The last decade witnessed the legalization of recreational and medical use of cannabis across the US and many other countries. The plant (Cannabis sativa, Cannabis indica and Cannabis ruderalis) contains over 100 cannabinoids, only some have been characterized. ∆-9-tetrahydrocannabinol (THC) is the primary psychoactive constituent and cannabidiol (CBD) is the primary non-psychoactive constituent. Hemp was legalized in the US in 2018 with additional limits on total THC content in hemp derived CBD products. Regulatory requirements differ between countries and states; however, potency testing, and cannabinoid profiling requirements are mandated to varying degrees.
Reliable and accurate profiling and quantitation of major and minor cannabinoids in cannabis/hemp plant materials, extracts and products ensures transparency, uniformity, and quality of the preparations.
Cannabinoids are a group of C21 terpenophenolic compounds, found primarily in Cannabis indica, Cannabis sativa and Cannabis ruderalis. They interact with cannabinoid receptors in the body to produce psychoactive and non-psychoactive effects. Cannabinoids can be divided into 11 subclasses: cannabigerol (CBG-type), (–)-Δ9-tetrahydrocannabinol (Δ9-THC-type), cannabidiol (CBD-type), cannabichromene (CBC-type), cannabinol (CBN-type), (–)-Δ8-tetrahydrocannabinol (Δ8-THC-type), cannabicyclol (CBL-type), cannabinodiol (CBND-type), cannabielsoin (CBE-type), cannabitriol (CBT-type) and miscellaneous others. Cannabis plant cultivars have been developed to optimize production of either THC or CBD. Pharmacological effects of most other cannabinoids are not well studied but are of emerging interest.
Cannabis is a challenging product to analyze as it contains numerous cannabinoids and terpenes and is available in various forms such as flowers and concentrates, food, and cosmetic products having different concentrations of different cannabinoids. A typical workflow for cannabinoid analysis involves:
Cannabis samples are extremely diverse, ranging from dried flowers, cannabis extracts, cosmetics, and various kinds of edibles. The cannabis plant itself is a complex matrix with numerous terpenes, cannabinoids, lipids, chlorophyl, and other constituents. Solvent based extraction, QuEChERS, and SPE are common extraction and clean-up methods used in the sample preparation of cannabis products.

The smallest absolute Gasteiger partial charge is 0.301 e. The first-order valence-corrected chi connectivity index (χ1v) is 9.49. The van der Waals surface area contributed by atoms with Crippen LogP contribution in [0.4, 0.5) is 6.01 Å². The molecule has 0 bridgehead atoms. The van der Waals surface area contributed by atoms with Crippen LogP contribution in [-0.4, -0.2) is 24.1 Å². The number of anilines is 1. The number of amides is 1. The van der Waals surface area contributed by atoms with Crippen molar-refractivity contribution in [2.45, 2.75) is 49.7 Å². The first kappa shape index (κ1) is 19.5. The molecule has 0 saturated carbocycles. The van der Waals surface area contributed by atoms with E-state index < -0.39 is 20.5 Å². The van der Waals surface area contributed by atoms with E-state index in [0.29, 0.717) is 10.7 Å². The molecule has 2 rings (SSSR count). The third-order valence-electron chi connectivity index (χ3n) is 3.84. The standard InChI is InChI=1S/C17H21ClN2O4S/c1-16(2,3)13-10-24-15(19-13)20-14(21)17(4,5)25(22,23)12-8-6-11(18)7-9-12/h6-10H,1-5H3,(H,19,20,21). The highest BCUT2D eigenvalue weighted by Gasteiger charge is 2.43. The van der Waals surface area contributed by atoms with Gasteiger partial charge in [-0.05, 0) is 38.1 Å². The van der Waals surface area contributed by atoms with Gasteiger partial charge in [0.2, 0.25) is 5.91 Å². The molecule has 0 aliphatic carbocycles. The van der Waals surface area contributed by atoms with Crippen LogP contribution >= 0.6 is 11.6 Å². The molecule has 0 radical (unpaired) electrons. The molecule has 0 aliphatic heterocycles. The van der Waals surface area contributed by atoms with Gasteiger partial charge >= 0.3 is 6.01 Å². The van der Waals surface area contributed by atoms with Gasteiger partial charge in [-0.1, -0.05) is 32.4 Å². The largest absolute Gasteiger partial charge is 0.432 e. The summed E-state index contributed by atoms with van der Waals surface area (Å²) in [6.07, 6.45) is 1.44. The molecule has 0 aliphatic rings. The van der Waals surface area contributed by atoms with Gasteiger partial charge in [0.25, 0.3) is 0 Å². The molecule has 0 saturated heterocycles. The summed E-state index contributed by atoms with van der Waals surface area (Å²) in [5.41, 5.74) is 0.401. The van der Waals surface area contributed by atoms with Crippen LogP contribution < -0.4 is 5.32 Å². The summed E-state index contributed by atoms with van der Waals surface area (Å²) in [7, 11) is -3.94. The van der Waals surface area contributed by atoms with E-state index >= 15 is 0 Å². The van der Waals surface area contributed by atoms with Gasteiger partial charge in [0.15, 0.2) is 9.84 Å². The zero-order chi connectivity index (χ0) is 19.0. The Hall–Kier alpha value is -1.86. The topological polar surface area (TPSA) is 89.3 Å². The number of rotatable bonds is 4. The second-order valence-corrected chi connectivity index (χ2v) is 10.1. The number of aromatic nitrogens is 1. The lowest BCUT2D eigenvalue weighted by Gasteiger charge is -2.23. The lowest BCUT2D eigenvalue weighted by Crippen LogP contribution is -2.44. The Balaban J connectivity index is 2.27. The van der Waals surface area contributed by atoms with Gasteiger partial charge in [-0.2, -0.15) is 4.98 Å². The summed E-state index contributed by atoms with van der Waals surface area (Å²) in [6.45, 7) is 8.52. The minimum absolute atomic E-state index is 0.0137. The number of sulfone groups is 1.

Accurate quantitation of cannabinoids requires the use of precise calibrators. Pure cannabinoid standards are often resinous, viscous, air sensitive and difficult to handle. They are therefore often provided in a solution format, individual or as mixtures. Cannabinoid standards are often provided in a solution format, individual or as mixtures. Certified Reference Materials (CRMs) manufactured according to ISO17034 with certified accuracy, uncertainty and traceability are required by many state regulators and by ISO17025 accredited testing laboratories. System suitability standards ensure method control and resolution of closely eluting cannabinoids. This is especially relevant for hemp product analysis where the amount of total THC (THC and THCA) allowed is limited by regulations.
HPLC combined with UV or MS detection is the primary technique used for potency analysis of commercial cannabis and hemp. Superficially porous/Fused Core® C18 and C8 columns provide rapid high-resolution separations of cannabinoids in under 10 min. Monolithic columns provide ruggedness for high throughput applications. Cost effective methods include the use of methanol as organic mobile phase. UV detection is cost effective and practical for high throughput cannabinoid analysis. MS detection differentiates cannabinoids based on their mass-to-charge (m/z) ratio to provide specificity and selectivity for profiling, characterization and quantitation. MS methods require the inclusion of isotopically labeled internal standards for quantitative analysis.
Gas chromatography (GC) coupled with either a flame ionization detector (FID) or a mass spectrometer (MS) is also utilized in cannabis testing. It uses run times of 20 minutes on low-polarity stationary phases, such as 5% diphenyl / 95% dimethyl polysiloxane stationary phases. The high temperatures used in GC cause the decarboxylation of acidic cannabinoids (THCA and CBDA). Cannabinoid content reported for an analyte is the sum of its respective acidic and neutral species. Derivatization is required to separately analyze acidic and neutral cannabinoids by GC.
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